It’s worth consideration.   After all, every conversation about Chanukah presents or holiday movies, no matter how mundane, are the patterns upon which our friends and colleagues learn our personalities.  We learn about each other from them, and about ourselves.  Why wouldn’t it be the same for our characters?

How You Say It

Not long ago I got into one of those discussions that can happen when bookish friends are at the bar and have been waiting too long for a table. “What was the first book you can remember reading where you immediately wanted more?”

Like any question that leads to a great debate, one that is chock-full of ambiguity. Does it mean what book made me want more of the author’s work?…More of that series?…Or does it really try to find out what book started to turn me into a reader?

So I thought back to the books I read as a kid. I discounted the books that we usually think of as children’s books, simply because they are a different reading experience than novels or short stories. And while I know it wasn’t the first book I read, I kept coming back to one title. I remember when I finished it, I just had to tell someone how great it was. My Papa was the other sci-fi lover in the family so that’s whose ear I bent (in my mind it was five minutes, but now that I have kids I know it was probably more like a day). And I remember being beside myself when I found out there were more books in the series.

The book was The Hitchhiker’s Guide to the Galaxy. 30 years (or so) later, the book still holds up to repeat reading, and stands as one of my favorites. And as I look back over a reading life that has spanned about 35 years, that book seems to be a remarkable standard-bearer for the type of books I love the most.

If I stand at my bookshelf, it’s easy to see the books I read the most. To Say Nothing of the Dog, by Connie Willis, is heavily-creased, dog-eared, faded and generally looks like it’s gone a few rounds with a hyper puppy (a fitting analogy if you’ve read the book). Red Thunder, by John Varley, though not much more than a pulp sci-fi novel, is probably the most heavily highlighted and annotated book I own. Jasper Fforde’s The Eyre Affair, has been forced on so many of my friends that I’m on my fourth copy. Lamb, by Christopher Moore… I could go on and on…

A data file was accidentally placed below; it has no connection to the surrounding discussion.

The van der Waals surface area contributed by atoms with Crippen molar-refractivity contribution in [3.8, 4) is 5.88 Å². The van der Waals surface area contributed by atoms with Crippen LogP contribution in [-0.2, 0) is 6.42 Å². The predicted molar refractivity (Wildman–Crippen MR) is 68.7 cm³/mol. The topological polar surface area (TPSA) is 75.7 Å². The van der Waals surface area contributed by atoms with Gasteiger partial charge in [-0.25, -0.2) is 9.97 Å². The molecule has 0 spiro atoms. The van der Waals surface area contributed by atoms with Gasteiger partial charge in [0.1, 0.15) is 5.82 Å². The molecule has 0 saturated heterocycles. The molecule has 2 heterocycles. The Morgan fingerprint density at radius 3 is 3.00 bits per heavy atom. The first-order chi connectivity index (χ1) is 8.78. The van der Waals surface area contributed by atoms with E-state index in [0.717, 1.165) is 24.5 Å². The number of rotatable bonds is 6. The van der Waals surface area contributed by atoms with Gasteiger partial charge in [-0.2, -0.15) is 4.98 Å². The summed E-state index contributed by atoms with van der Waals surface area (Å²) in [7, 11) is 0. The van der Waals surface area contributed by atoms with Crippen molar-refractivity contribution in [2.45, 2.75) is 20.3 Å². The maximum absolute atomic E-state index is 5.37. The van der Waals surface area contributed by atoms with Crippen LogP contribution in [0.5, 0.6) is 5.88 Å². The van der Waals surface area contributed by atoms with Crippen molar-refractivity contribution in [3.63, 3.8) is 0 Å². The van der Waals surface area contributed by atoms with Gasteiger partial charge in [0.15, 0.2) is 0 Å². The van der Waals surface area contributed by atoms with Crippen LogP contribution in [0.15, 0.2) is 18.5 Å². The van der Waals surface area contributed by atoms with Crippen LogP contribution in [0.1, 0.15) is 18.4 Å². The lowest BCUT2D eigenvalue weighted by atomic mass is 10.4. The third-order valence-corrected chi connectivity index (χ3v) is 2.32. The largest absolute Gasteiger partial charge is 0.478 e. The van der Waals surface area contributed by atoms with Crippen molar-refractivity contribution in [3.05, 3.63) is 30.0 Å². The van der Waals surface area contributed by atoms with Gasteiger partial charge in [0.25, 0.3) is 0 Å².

But it’s been only recently, that I realized not only how much these books are emblematic of the books I love to read the most, but they are also harbingers of the kind of writing I aspire to, even if I don’t always realize it.

What ties these books together is not just a genre–sure I love sci-fi, but there are hundreds of great sci-fi books that I’ve devoured and never picked up again. It’s also true that all of these are wildly funny (although with Red Thunder I would say that while the story is humorless, the characters bring a great wit to the events), and that’s a sure way to my heart. But if I had to pick a single thing that brings them all together it’s dialogue–I could pull back a bit and call it “Voice” just as easily, since several of these have a delightful first person narration that speaks directly to the reader.

Why? Every book I’ve ever read has dialogue. So what is it about the dialogue in these books that makes them so gripping to me?

It took me a long time to be able to answer that question. In most of these books the dialogue isn’t particularly poetic, or lovely. Nor are the characters’ words particularly insightful.

No, what makes these books such fine examples of gripping dialogue is that the author uses the dialogue not only as a means to tell the story, but also as a tool for character building. But perhaps most important of all, the characters nearly never say what you think they will.

Reading good dialogue is like watching an intricate fencing match. Each participant has their own agenda–maybe one is trying to get a straight answer, while the other is teasing with tiny revelations like a prose dance-of-the-seven-veils. In great dialogue, there is offense and defense, lunges and ripostes, jabs and parries. When dialogue is good, a section of dialogue will never wind up where you thought it would.

To me this is not only the hallmark of great writing, but also of a great storyteller. And will always get me coming back for more.